In-App Header Bidding Is Hot. Next Up: Facebook

Facebook is hopping into in-app header bidding.

Starting Wednesday, publishers can include Audience Network inventory in their in-app unified auctions. All formats will be available, including display, native and video.

Facebook joins a long list of other platforms that have gotten jiggy with in-app header bidding in recent months, including Google’s AdMob, Oath, MoPub and an array of third-party vendors.

The move follows Facebook’s launch of mobile web header bidding in March 2017.

As with header bidding for the mobile web, Facebook isn’t building any technology to support app bidding. Rather, the app inventory is being piped into the real-time auction either through partners – MoPub, Fyber and MAX to start (they also provide the tech to run the auction) – or a publisher’s own homegrown server-side solution.

It doesn’t make sense for Facebook to add “yet another technological layer,” said Alvin Bowles, Facebook’s VP of global publisher sales and operations.

“Publishers have their own preexisting relationships and changing out their pipes isn’t necessarily something a publisher really wants to embark on,” he said. “Working with partners allows us to be able to offer a solution that doesn’t force publishers to make a difficult decision from an engineering, product or API perspective.”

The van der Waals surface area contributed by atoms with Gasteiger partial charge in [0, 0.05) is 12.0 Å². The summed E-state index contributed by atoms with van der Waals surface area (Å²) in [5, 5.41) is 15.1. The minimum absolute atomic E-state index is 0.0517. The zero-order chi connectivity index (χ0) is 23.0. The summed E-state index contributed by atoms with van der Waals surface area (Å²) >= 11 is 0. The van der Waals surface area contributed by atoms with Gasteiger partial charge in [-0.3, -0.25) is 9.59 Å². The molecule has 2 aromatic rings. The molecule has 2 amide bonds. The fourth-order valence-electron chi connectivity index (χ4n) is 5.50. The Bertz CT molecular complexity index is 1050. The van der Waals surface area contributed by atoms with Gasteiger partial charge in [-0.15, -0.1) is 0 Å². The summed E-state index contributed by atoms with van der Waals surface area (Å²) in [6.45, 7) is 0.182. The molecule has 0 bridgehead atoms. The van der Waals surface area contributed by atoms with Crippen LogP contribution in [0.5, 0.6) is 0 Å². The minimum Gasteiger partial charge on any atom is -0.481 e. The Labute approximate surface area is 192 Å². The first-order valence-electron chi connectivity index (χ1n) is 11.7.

Working with partners also lets Facebook provide an ad tech solution for publishers without actually having to create any ad tech. Over the years, Facebook has slowly but surely pulled away from most of its ad tech endeavors, including shutting down its video SSP, turning off its ad exchange and scrapping a plan to build a DSP for Atlas.

Despite that track record, “ad tech hasn’t gone away” at Facebook, Bowles said.

“But we feel that the best way for Facebook to play in the ad tech space is to leverage the things we do best, and that’s data and demand,” he said. “Those are the things that deliver outcomes for publishers and consumers.”

Facebook’s app bidding offering has been in the works for nearly a year, and after several months of intense stress-testing of the various integrations, its publisher partners are generating some sweet results, said Yoav Arnstein, director of product marketing and publisher solutions at Facebook.

Since adoption, Rovio, which monetizes using its own in-house ad server tech, has seen revenue uplifts of up to 20% in some instances.

Programmatic clearly owns the future of app monetization. That doesn’t render waterfall or mediation obsolete by any means, though, Arnstein said.

“What we see here is an opportunity to start transitioning to something more efficient, and programmatic is simply a more efficient way to transact inventory than the waterfall,” he said. “But some of the bigger publishers out there still want to trade and invest in a more direct or upfront fashion sometimes, and technology platforms will still need to create room for that.”

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